In our last blog, we focused on some of the considerations that facilitate informed decision-making for businesses when executing their currency exchange requirements – from budget/costed levels to end-user pricing and profitability.
Having defined your business’s goals, it’s time to turn them into reality by underpinning them with currency exchange products. Exchange rates are in a constant state of flux, as they respond to a stream of political and economic variables – from inflation and interest rates to political stability. Various products are available that can mitigate or remove some of the obstacles and nuances involved in making overseas payments.
Some products can eradicate the risk of fluctuating exchange rates driving up the cost of your business’s overseas payments, engendering an understanding of potential profit margins based on end-user costing; while other products can provide wider market access and save you time.
A spot contract lets you exchange currency immediately at the current exchange rate, offering the convenience of making a payment on the same day where possible, but also up to two days in advance. This allows businesses to assess the market on an ad hoc basis when it requires currency for imminent payments or unplanned transactions.
One consideration, however, is that spot contracts do not reduce the uncertainty surrounding the final cost of your transaction. Currency markets can be volatile, causing prices to fluctuate on a second-by-second basis.
A forward contract provides clarity when moving money overseas by letting you fix a price based on the current market rate to transact currencies on a specified date in the future. This valuable tool is typically used by businesses that have known future payments or receipts in overseas currency because it protects budget and profit margins. If you’re making regular overseas payments, or you’re unsure of the exact date of a payment but have some visibility when payments are likely to be made, you’ll benefit from the security of knowing how much these future expenses will cost.
Forward contracts remove the risk of FX volatility negatively impacting the overseas payment cost – enabling your business to have visibility on its future profit margin and end-user pricing.
One consideration, however, is you will be unable to benefit from any cost-saving exchange rate improvements.
Market orders are trading products used to place an order to transact a predetermined amount of currency if a specified rate of exchange is seen in the live market. These orders can be placed to try and achieve an advantageous exchange rate (Limit Order) or protect against adverse market movement with a worst-case exchange rate (Stop Loss order) – and have the flexibility to be placed for a specific time frame or on a good till cancelled (GTC) basis. Having placed your market order, you can rest assured that if your specified rate is hit, it will be secured for the pre-agreed amount you want to exchange – whether it’s a limit or a stop loss.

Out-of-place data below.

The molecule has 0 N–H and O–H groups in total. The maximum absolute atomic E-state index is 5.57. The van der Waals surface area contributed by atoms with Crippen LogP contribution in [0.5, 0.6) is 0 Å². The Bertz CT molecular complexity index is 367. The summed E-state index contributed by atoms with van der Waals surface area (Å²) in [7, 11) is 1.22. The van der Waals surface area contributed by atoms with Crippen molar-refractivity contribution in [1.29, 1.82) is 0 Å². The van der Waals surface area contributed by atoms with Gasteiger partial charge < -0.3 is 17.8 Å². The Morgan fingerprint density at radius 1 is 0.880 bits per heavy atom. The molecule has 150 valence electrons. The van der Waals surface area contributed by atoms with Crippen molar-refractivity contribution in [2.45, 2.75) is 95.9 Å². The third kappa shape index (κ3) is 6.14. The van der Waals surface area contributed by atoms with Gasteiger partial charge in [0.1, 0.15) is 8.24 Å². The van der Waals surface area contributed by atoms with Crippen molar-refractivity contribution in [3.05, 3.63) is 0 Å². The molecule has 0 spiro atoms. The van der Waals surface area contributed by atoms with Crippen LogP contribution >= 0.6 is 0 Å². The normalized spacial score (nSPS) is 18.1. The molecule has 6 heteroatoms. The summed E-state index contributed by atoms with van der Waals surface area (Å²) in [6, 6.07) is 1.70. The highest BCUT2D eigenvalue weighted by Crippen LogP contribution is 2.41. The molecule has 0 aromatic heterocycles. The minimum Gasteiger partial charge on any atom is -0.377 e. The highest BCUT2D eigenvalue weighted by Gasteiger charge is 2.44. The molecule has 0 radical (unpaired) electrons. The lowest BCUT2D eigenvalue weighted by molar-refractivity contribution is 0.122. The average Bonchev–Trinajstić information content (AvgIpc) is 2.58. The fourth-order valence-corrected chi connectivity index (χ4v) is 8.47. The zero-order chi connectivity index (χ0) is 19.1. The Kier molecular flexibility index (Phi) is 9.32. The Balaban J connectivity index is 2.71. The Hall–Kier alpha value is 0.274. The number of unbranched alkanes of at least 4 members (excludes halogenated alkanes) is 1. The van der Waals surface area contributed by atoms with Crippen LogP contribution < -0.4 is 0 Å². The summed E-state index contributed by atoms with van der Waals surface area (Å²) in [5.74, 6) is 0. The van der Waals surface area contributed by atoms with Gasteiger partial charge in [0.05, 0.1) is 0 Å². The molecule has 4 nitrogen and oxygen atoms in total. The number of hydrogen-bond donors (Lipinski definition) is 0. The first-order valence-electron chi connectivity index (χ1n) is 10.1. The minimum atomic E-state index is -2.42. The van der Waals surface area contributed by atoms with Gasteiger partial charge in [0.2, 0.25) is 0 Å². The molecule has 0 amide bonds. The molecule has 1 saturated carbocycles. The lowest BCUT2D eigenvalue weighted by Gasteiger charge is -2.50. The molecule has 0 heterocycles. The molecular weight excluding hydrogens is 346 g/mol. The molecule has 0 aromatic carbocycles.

Structured products can provide businesses with the flexibility to transact at a fixed price while also providing a feature to benefit from advantageous market movement. These products are scenario-based and are typically more complex each with varied outcomes which can be both positive or negative.
There are several currency exchange structured products that may be appropriate for your business, depending on your overseas payment objectives and risk appetite.
Currency markets do not have defined opening and closing times like the stock market; therefore, they are live 24 hours a day. These products provide you with wider market access while saving you time by removing the need to constantly monitor currency markets.
Choosing the right product – or products – that help you turn your business’s overseas payment ambitions into achievements is critical. For example, it may not be appropriate to use a market order to achieve a cheaper cost if you need to make a payment to your supplier in the next hour.
We have shone a light on some products that your business can harness when exchanging currency for the payment of invoices and other requirements – helping you to understand your options to achieve your goals. Each product has differing features and benefits, as well as considerations that need to be made before deciding to implement them.
In our next blog, we will illuminate some currency strategies that businesses establish using the products we have described – focusing on timing, proportional amounts transacted and even a combination of products. We will highlight the features of these strategies and the considerations to make before implementing them – so you can identify the right plan of action for your business that makes your goals come to life.
This blog post is intended to provide you with information on the services Lumon Pay Ltd (“LPL”) offer and should not be interpreted as advice or as a solicitation to offer to buy or sell any currency or as a recommendation to trade. Foreign exchange rates provided therein are for indicative purposes only and are not intended to give an accurate reflection of current currency exchange rates or to predict future movements in currency exchange rates. LPL, trading as Lumon, is a company registered in England with its registered address at Building 1, Chalfont Park, Gerrards Cross, Buckinghamshire SL9 0BG. LPL is authorised by the Financial Conduct Authority as an Electronic Money Institution (FRN: 902022).